Alongside acclaimed musicians, this year’s TLI lineup embraces a widening spectrum of distinguished presentations, including Native American musician, author and U.S. Poet Laureate Joy Harjo and Pulitzer Prize-winning playwright Tony Kushner interviewed by NY Times Chief Theater Critic Jesse Green.

“Cécile makes a similar musical statement, she has achieved so much in the time that she has risen to her current fame and stature,” Santourian said.

Not only is she an original voice, he added, but, as Wynton Marsalis said in a 2017 New Yorker article, “You get a singer like this once in a generation or two.” Salvant toured with Marsalis’ Jazz at Lincoln Center Orchestra.

While the TLI occupies the state-of-the-art Linde Center for Music and Learning, Salvant will perform in Ozawa Hall because of the band’s sound requirements and to give her the acoustic space. “Ozawa Hall is much more complementary to this kind of sound world,” Santourian explained.

“I think original voices fit in the Tanglewood ethos, and Cécile is certainly very much that,” Santourian said. “She shares the joy of life-affirming music, and we’re also very much in [that] world. There are a number of elective affinities that make her a natural for this spot.”

“As we look to the future, we plan to bring other artists who represent that life-affirming music,” he added. Including, he anticipated, more jazz. “We endeavor to continue to offer a range to our audiences,” he said.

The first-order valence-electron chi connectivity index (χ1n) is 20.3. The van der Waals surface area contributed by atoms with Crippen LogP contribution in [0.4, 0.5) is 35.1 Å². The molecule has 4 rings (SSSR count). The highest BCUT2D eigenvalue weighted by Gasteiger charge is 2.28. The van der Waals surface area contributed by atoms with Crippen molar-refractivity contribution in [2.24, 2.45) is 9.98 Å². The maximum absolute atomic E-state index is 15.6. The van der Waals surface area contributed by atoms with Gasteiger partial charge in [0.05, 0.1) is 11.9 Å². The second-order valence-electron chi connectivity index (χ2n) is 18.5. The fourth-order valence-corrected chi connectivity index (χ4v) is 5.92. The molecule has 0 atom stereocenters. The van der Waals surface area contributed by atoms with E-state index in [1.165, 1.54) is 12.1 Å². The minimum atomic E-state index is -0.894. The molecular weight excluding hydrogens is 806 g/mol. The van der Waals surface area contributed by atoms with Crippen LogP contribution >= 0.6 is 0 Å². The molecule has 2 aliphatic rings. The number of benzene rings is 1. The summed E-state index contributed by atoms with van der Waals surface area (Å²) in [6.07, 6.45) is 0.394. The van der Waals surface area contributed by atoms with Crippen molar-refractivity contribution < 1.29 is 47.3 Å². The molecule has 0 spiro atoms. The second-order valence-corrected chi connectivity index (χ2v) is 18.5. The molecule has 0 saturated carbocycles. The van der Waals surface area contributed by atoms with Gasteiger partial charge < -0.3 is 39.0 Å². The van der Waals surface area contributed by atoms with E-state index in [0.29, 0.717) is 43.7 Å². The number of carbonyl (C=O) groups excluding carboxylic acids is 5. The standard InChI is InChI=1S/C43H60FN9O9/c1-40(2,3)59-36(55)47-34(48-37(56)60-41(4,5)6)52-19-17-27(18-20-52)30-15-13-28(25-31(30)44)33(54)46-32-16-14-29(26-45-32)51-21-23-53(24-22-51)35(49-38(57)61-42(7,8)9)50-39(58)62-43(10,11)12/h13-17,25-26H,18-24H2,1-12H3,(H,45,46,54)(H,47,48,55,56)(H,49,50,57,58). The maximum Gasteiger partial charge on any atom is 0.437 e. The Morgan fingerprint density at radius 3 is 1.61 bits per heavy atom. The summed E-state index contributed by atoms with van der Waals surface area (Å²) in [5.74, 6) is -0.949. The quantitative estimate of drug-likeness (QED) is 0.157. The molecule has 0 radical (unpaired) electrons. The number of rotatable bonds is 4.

Santourian is looking forward to hearing Cécile perform live for the first time. Earlier this year she appeared at Berklee Performance Center in Boston, just as he arrived there to take on his new BSO role after two decades at Aspen Music Festival and School in Colorado. He was still getting his bearings, “so I missed her,” he said.

“But not this week. I will be there,” he vowed. “I think [Ozawa Hall audience members] are in for a transformative evening with this composer, artist, performer, gifted jazz singer, and they’re going to be taking a journey, exploring realms beyond jazz. Those who love it, purveyors of jazz, [and] those who want to try something new I think are going to be equally bedazzled.”

IF YOU GO

What: Ghost Song” featuring Cécile McLorin Salvant 

Where: Seiji Ozawa Hall, Tanglewood, 297 West Street, Lenox

When: 8 p.m., Sunday Aug. 21. Doors open at 7:30 p.m.

Tickets: $25 

Reservations and information: 888-266-1200, bso.org

COVID protocols: Masks are highly recommended.